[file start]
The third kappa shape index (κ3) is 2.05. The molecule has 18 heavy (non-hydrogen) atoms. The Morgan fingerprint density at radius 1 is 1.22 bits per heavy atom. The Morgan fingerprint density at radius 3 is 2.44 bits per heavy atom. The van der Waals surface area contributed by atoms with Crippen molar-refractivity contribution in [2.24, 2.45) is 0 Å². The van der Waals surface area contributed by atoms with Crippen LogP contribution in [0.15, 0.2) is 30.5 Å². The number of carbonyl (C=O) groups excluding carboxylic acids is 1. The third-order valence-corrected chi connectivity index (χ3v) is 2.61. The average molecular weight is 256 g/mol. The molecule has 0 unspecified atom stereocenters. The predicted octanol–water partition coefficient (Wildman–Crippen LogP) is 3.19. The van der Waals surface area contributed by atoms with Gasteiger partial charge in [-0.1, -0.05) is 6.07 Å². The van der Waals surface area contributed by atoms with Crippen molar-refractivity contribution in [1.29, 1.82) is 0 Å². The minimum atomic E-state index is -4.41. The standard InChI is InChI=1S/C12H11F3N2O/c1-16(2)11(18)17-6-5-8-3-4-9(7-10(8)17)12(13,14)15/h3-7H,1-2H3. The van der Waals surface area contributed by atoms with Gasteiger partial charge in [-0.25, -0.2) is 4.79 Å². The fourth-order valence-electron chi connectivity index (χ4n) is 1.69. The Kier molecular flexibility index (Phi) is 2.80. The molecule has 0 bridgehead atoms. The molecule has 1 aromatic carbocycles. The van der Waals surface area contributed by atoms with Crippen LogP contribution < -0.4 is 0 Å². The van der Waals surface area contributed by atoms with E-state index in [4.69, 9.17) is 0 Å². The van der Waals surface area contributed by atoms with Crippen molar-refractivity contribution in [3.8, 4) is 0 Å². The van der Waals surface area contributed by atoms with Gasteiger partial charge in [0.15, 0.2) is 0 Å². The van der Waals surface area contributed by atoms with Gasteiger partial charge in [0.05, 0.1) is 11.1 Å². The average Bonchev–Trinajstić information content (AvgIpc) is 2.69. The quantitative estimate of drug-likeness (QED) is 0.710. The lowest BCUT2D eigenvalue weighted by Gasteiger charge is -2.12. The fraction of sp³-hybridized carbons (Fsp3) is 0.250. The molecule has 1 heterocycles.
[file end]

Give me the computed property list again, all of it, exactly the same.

The third kappa shape index (κ3) is 2.05. The molecule has 18 heavy (non-hydrogen) atoms. The Morgan fingerprint density at radius 1 is 1.22 bits per heavy atom. The Morgan fingerprint density at radius 3 is 2.44 bits per heavy atom. The van der Waals surface area contributed by atoms with Crippen molar-refractivity contribution in [2.24, 2.45) is 0 Å². The van der Waals surface area contributed by atoms with Crippen LogP contribution in [0.15, 0.2) is 30.5 Å². The number of carbonyl (C=O) groups excluding carboxylic acids is 1. The third-order valence-corrected chi connectivity index (χ3v) is 2.61. The average molecular weight is 256 g/mol. The molecule has 0 unspecified atom stereocenters. The predicted octanol–water partition coefficient (Wildman–Crippen LogP) is 3.19. The van der Waals surface area contributed by atoms with Gasteiger partial charge in [-0.1, -0.05) is 6.07 Å². The van der Waals surface area contributed by atoms with Crippen molar-refractivity contribution in [1.29, 1.82) is 0 Å². The minimum atomic E-state index is -4.41. The standard InChI is InChI=1S/C12H11F3N2O/c1-16(2)11(18)17-6-5-8-3-4-9(7-10(8)17)12(13,14)15/h3-7H,1-2H3. The van der Waals surface area contributed by atoms with Gasteiger partial charge in [-0.25, -0.2) is 4.79 Å². The fourth-order valence-electron chi connectivity index (χ4n) is 1.69. The Kier molecular flexibility index (Phi) is 2.80. The molecule has 0 bridgehead atoms. The molecule has 1 aromatic carbocycles. The van der Waals surface area contributed by atoms with Crippen LogP contribution < -0.4 is 0 Å². The van der Waals surface area contributed by atoms with E-state index in [4.69, 9.17) is 0 Å². The van der Waals surface area contributed by atoms with Crippen molar-refractivity contribution in [3.8, 4) is 0 Å². The van der Waals surface area contributed by atoms with Gasteiger partial charge in [0.15, 0.2) is 0 Å². The van der Waals surface area contributed by atoms with Gasteiger partial charge in [0.05, 0.1) is 11.1 Å². The average Bonchev–Trinajstić information content (AvgIpc) is 2.69. The quantitative estimate of drug-likeness (QED) is 0.710. The lowest BCUT2D eigenvalue weighted by Gasteiger charge is -2.12. The fraction of sp³-hybridized carbons (Fsp3) is 0.250. The molecule has 1 heterocycles.